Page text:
Re: ality

From: Ray Recchia (
Date: Fri Feb 22 2002 - 02:44:51 GMT

  • Next message: Ray Recchia: "Re: ality (cont'd)"

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    Subject: Re: ality
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    At 04:34 PM 2/21/2002 -0800, you wrote:
    > > >As I've stated, memory involves reconstruction for the very simple reason
    > > >that the past has no spatial or material existence. We have to recreate
    > > >the appearance of recollected events. We go "back in time" in our
    > > >minds, not our bodies. If, on the other hand, memories are stored in the
    > > >brain, our recall should be as precise and accurate as a computer
    > > >retrieving data. That our memories are reconstructed is a problem for
    > > >the mechanistic view, not mine.
    > >
    > > This is the kind of oversimplified assertion that you constantly make.
    >Another pointless insult. And you accuse me of speaking from emotions?
    > > Of course there are possible explanations for mistakes in memory. If
    > > memories are stored as changes in threshold levels of neural receptors
    > > they could be subject to modification due to a large variety of sources.
    > > The simple fact that the molecules in cell membranes get replaced over a
    > > period of time could cause easily cause this. The fact that memory would
    > > be operating near the quantum level means that is likely to have an
    > > inherent error factor similar to the way that errors in DNA replication
    > > occur.
    >It's far worse than you realize. Neuronal connections are in constant flux.
    >The brain is incapable of statically storing data. Yes, this would indeed
    >explain why the brain can't seem to get our memories straight. But if it's
    >utterly unlike a computer, why continue assuming it stores data?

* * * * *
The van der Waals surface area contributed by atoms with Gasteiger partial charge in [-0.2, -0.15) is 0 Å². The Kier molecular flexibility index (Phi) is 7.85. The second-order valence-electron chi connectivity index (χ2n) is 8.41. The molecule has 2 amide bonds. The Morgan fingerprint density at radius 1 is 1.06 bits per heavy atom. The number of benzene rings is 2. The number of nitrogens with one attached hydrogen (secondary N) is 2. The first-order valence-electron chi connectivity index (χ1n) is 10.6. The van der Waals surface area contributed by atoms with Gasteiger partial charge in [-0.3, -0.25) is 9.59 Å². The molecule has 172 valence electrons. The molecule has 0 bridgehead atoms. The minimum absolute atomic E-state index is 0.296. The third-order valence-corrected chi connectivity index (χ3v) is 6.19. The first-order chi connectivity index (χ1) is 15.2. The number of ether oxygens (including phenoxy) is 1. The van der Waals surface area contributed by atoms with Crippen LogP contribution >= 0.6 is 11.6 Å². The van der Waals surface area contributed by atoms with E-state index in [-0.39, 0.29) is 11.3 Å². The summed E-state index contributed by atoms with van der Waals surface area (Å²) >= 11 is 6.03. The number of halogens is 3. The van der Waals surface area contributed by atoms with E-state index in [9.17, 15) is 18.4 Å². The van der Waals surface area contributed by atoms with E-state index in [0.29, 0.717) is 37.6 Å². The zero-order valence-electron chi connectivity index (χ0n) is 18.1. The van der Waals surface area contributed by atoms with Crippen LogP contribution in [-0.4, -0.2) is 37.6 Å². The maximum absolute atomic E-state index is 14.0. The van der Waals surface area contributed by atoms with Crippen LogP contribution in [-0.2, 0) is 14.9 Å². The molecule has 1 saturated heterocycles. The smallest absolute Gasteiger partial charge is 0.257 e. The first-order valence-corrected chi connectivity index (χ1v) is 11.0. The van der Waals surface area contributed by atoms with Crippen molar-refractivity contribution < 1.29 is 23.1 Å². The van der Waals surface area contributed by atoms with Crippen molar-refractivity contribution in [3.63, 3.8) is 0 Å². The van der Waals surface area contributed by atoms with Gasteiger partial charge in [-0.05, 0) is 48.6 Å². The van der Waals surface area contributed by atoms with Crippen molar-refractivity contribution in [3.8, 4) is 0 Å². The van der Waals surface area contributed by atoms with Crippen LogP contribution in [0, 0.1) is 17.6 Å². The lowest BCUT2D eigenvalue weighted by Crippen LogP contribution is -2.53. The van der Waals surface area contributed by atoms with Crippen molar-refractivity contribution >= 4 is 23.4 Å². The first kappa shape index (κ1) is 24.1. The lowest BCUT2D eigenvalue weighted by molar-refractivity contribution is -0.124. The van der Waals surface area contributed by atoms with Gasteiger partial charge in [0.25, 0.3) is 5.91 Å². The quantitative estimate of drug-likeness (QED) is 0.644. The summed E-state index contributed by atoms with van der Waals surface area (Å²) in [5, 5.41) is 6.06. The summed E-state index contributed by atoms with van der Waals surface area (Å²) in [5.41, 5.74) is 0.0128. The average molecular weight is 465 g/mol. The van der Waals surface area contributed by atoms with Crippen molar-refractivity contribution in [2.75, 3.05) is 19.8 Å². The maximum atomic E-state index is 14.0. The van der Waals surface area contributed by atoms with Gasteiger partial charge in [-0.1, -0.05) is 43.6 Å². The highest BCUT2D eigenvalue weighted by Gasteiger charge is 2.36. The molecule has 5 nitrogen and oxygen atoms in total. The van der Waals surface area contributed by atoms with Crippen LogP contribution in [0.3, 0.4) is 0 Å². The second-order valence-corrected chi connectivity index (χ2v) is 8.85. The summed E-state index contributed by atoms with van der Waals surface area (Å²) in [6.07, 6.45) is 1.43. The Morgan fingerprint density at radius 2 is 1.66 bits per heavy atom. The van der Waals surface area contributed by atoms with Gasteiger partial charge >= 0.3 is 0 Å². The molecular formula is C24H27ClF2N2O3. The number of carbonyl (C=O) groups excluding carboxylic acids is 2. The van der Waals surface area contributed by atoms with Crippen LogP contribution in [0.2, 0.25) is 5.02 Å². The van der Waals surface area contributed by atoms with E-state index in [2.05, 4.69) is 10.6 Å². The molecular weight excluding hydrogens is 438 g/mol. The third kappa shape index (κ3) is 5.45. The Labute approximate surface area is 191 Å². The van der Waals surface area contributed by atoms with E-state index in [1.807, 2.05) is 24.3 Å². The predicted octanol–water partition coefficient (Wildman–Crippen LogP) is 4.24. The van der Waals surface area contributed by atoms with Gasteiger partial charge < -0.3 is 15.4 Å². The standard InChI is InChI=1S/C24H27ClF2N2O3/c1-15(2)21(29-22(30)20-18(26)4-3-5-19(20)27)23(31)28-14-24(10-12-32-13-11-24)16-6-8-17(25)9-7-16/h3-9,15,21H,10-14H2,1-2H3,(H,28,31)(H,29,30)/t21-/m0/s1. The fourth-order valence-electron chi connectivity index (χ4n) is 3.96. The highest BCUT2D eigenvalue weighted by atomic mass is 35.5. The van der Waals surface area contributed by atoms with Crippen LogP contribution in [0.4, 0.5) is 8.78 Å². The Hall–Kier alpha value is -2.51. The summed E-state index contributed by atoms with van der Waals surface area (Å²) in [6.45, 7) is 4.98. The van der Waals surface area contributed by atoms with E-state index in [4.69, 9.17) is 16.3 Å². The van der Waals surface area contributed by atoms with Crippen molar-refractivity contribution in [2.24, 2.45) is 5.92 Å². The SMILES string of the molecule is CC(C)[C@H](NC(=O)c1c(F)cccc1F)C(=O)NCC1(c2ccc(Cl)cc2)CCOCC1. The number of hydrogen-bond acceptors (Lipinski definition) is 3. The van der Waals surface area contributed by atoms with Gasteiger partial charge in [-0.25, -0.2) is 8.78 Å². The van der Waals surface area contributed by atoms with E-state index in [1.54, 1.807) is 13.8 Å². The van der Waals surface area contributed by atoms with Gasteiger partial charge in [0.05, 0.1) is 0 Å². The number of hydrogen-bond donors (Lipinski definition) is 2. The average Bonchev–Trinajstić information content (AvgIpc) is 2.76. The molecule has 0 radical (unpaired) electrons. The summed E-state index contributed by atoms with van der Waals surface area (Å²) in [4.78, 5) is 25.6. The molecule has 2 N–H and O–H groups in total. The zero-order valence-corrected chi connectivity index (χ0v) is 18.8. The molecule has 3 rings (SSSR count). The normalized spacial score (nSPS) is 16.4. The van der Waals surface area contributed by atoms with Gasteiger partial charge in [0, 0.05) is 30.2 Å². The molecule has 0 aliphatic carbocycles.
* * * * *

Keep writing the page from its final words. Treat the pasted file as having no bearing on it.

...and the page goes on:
>If the brain is built to store data, it ought to do it well. After all, we
    >humans took only a few decades to build a device that does it extremely
    >well. When you start coming up with reasons why it wouldn't do a very good
    >job of it, you're undermining your position. You're making my argument for
    >me. Of course the brain would do a lousy job of storing
    >information. That's not what it's built for.

    Once again the same problem. An oversimplified assertion that to does
    nothing to prove your point. 'If the brain is built to store data it ought
    to do it well.' It does do it well. It does it well enough to assist in
    survival of the organism. It does it well enough to store a lifetime of
    experiences. By your logic hearts would not actually pump blood because
    people have heart attacks. Skin wouldn't protect the body because people
    get cuts. Evolution doesn't require perfection. It requires well enough to
    get reproduced. Period.

    > > I don't think I misstated your hypothesis here. You go back in time in
    > > your mind. So how do people make mistakes? However you feel like
    > > phrasing it just answer the question. Where do the mistakes come
    > > from?
    >Already answered. Consult the top of the post.

    No you haven't answered anything. How does this recreation result in